Madhya Pradesh’s ‘Bhagirath Krishak Abhiyan’ began in 2006 in the Dewas district through the efforts of a  local  IAS  officer  and  is  focused  on  the  restoration  of  farm
ponds  to  boost  irrigation  potential.  The programme  has  resulted  in  the  construction  of  thousands  of  farm  ponds  to  boost  irrigation  potential,
through the efforts of local farmers, government officers, and financial institutions such as NABARD.

Andhra Pradesh’s online water dashboard :For groundwater, this means that all units have been mapped and recharge infrastructure created where required, and levels are being monitored in real-time, with interventions such as a ban on extraction being implemented as per need .This  data  and  monitoring  system  has  helped  Andhra  Pradesh  achieve an 80% score on the ‘Source augmentation (Groundwater)’ of the Index,the  highest  in  the  country.  The  state  has  mapped 100% of its critical and over-exploited units and constructed recharge infrastructure across 96% of these, in addition to having created a regulatory framework for managing groundwater.

What Govts should do :

Governments  need  to allow  local  bodies  to  implement, maintain,  and  price  local  drinking  water  supply.  This  ensures  a  strong  incentive  structure
where the people most affected by the supply are the ones responsible for its maintenance and sustainability.

States need to create robust water data systems with real-time  monitoring  capabilities  to  ensure  that  the  data  can  be  used  to target  policy interventions and enable innovation in the broader water ecosystem.

Community efforts for the creation of water conservation   infrastructure   need   to   be   supported   through   the   provision  of   adequate financing; banks such as NABARD and RRBs are well placed to lend for these efforts given their past association with farmers.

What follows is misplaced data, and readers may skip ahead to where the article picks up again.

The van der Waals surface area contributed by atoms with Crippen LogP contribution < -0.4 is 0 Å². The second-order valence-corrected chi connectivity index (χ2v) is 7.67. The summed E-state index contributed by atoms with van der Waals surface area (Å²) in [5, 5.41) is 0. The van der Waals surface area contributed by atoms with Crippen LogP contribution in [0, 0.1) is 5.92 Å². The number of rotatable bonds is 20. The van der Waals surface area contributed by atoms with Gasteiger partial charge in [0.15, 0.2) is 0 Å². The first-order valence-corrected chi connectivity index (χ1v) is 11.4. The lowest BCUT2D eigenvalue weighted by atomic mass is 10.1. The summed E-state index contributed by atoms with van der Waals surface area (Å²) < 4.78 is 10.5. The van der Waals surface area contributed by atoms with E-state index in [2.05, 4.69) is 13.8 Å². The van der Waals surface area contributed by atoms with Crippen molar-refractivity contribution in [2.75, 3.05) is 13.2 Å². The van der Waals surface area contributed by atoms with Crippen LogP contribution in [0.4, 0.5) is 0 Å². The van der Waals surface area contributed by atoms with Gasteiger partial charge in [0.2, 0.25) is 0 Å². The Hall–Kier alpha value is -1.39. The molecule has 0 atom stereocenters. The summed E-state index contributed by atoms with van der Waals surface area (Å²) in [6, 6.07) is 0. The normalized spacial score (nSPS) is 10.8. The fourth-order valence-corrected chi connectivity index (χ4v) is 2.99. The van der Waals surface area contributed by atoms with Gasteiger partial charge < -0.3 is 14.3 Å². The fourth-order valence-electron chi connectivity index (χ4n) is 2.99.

Coming to Telugu states,
Andhra Pradesh:

Water index score has decreased a bit from 68.5 to 66.0
Things going well :
Groundwater restoration: All over-exploited wells in the state have been mapped and have recharging data.
Participatory irrigation : 70 % of irrigated area is maintained by WUA’s .
Data: The state has setup a state of the art , online public platform for water data , including GIS mapping and daily updates.

Things to improve :
Drinking water in rural areas : More than a third of rural habitats do not have full access to drinking water.
waste water treatment : the state treats only 26% of its urban waste water due to low installed capacity.
Urban water pricing : More than 50% of urban households are charged nothing for water , leading to overuse.

Telangana :

Water Index score has improved from 45.2 to 49.8
Things going well:
Surface and groundwater restoration :The state has restored 70% of the irrigation potential of identified bodies and 90% of critical wells have improved.
Urban water: 80% of urban households have access, with 75% of them charged for the supply.

Things to improve :
on-farm use :The state has not begun the process of power feeder segregation , is one of the few states to not charge for borewell electricity,and has negligible micro-irrigation coverage.
Rural drinking water : Only 55% of rural habitations have been fully covered, and there has been no improvement in water quality.

Link to NITI Aayog report :